Policy: National Security

Rolling back Iran's nuclear program could take 20 years, report says

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Politics,White House,Iran,National Security,PennAve,Susan Crabtree,State Department,Middle East,Nuclear Weapons,Technology

The U.S. and other world powers may need to vigilantly inspect Iran's nuclear facilities for 20 years to fully dismantle its nuclear weapons program, according to a new report by a Washington think tank.

Iran currently has 20,000 centrifuges enriching uranium and would need to reduce that number to 4,000 to demonstrate that its program is only intended for energy purposes and not aimed at enriching enough uranium to make a nuclear bomb, according to a new report by the Institute for Science and International Security provided to the Wall Street Journal.

In order to fully disable its weapons capability, Iran also would need to shut down an underground uranium-enrichment site, convert a heavy-water reactor and agree to a 20-year inspections regime, ISIS said in its report.

The report demonstrates just how difficult it will be for the U.S. and like-minded world powers to reach their long-term goal of assuring that Iran does not have the capability to develop nuclear weapons.

The International Atomic Energy Agency, the world body charged with inspecting Iran's nuclear sites, said Monday that Iran began scaling back its nuclear activities before the Jan. 20 start date to a six-month interim deal reached with the United States, United Kingdom, France, Germany, Russia and China.

Over the next six months, the international community will test Iran's compliance with the requirements laid out in the agreement with the goal of reaching a permanent deal with Tehran.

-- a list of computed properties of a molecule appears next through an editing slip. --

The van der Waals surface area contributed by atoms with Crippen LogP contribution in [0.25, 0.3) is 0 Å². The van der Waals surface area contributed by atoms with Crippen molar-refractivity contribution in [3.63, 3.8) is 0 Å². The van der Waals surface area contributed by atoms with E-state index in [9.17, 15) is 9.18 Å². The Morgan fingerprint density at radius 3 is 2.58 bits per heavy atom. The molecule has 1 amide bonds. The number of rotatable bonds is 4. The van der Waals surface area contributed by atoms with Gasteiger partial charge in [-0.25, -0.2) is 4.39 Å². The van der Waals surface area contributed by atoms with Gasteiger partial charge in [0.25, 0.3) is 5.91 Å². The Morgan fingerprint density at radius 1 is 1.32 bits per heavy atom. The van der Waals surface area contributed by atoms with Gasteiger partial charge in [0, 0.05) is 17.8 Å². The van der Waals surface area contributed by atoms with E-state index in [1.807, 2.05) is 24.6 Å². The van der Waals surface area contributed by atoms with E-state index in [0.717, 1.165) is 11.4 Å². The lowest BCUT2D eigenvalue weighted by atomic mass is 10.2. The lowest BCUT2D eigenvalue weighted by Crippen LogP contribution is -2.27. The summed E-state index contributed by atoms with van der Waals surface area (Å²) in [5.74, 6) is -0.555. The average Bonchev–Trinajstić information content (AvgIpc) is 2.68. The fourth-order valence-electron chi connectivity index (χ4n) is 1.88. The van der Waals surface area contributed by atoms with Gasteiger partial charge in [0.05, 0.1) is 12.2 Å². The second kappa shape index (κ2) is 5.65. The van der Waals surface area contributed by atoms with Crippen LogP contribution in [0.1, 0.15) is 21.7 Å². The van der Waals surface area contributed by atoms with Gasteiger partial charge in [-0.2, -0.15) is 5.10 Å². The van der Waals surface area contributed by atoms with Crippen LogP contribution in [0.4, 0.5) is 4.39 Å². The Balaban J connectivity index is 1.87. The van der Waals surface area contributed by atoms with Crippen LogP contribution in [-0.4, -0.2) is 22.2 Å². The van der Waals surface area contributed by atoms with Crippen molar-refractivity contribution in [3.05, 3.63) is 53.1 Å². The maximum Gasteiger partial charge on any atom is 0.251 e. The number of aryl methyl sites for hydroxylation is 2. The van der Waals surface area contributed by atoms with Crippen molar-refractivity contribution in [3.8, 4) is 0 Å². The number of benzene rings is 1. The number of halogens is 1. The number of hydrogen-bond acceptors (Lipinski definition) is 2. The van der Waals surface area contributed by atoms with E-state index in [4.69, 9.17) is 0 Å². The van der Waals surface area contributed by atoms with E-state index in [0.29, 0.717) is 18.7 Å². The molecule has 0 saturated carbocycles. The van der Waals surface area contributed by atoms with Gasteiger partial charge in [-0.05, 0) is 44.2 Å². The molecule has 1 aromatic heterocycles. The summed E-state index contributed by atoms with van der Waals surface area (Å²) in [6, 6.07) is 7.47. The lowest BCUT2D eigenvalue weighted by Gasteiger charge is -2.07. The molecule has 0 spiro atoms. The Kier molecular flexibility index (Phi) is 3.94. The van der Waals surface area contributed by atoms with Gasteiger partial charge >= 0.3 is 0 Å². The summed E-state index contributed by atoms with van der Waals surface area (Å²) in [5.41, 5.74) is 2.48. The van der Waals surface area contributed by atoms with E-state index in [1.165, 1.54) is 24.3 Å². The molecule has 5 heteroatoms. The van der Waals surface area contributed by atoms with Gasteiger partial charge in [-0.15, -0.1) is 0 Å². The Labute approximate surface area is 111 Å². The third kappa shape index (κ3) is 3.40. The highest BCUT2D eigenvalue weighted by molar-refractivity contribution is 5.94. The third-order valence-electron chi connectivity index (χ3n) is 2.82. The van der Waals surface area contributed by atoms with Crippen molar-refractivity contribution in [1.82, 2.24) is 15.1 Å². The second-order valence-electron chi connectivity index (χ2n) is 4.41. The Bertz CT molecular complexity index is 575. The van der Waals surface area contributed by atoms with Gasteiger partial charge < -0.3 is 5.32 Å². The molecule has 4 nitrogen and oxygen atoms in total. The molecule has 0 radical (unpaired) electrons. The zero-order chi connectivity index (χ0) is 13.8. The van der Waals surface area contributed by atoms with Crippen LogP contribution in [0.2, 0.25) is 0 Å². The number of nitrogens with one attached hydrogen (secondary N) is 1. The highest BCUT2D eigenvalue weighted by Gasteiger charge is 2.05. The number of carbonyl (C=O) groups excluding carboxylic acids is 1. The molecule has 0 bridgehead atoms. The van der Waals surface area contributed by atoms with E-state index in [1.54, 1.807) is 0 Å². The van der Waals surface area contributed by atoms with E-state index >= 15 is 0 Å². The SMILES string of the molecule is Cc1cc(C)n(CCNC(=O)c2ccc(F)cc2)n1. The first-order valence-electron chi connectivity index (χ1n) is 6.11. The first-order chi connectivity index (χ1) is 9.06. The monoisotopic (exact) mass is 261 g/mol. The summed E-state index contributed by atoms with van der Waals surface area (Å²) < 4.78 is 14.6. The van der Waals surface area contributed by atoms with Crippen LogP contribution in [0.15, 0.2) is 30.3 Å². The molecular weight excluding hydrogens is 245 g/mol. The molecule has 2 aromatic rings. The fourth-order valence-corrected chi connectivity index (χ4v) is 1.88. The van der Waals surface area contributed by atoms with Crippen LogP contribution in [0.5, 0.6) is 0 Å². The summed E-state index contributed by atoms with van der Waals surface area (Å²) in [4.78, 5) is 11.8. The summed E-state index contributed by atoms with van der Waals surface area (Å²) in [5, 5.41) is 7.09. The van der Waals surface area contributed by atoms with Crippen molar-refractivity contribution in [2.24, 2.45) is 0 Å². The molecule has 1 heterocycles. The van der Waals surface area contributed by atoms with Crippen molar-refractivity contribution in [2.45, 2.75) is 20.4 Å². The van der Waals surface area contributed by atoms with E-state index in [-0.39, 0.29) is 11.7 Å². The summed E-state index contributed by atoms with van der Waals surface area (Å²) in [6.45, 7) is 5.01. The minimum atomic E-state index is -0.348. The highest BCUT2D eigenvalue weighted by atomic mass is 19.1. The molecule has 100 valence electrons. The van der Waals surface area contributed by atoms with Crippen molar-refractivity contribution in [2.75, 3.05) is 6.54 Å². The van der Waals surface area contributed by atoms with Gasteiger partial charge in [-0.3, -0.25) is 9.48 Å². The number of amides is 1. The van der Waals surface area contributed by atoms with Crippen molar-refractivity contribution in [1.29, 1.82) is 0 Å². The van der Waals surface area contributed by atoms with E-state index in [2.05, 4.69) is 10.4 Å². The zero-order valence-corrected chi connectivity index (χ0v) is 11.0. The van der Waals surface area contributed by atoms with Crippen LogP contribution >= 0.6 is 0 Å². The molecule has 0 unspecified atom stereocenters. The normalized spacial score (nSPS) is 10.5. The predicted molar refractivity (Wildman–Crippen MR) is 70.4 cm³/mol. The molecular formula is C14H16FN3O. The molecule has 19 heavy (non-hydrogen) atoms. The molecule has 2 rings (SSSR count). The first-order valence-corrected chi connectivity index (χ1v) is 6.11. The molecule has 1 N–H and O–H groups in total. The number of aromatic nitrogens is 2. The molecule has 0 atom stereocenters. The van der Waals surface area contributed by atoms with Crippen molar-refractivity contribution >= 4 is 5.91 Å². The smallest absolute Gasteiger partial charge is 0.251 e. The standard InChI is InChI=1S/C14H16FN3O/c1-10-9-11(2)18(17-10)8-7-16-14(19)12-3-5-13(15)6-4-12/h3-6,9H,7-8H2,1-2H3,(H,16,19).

But Iranian officials' public statements are rattling Western officials and lawmakers worried about lifting sanctions on Tehran that are difficult to reinstate in exchange for easily reversible concessions on enriching uranium.

President Hassan Rouhani took to Twitter in early January to state that the west surrendered to Iran's "will" in the deal, and days later Iran's top nuclear negotiator, Abbas Araghchi, said Tehran can resume enriching uranium to 20 percent levels within one day if it so desires.

Even as they hailed Iran's early compliance with the preliminary deal, Obama administration officials on Monday said they are fully aware of the challenges of reaching a long-term deal.

“These actions today are significant steps in our efforts to achieve a diplomatic solution to prevent Iran from obtaining a nuclear weapon,” said State Department spokeswoman Jen Psaki. “The coming negotiation to reach a comprehensive agreement that addresses all of the international community’s concerns will be even more complex, and we go into it clear-eyed about the difficulties ahead,” she said.

This story was published at 9:44 a.m. and has been updated.

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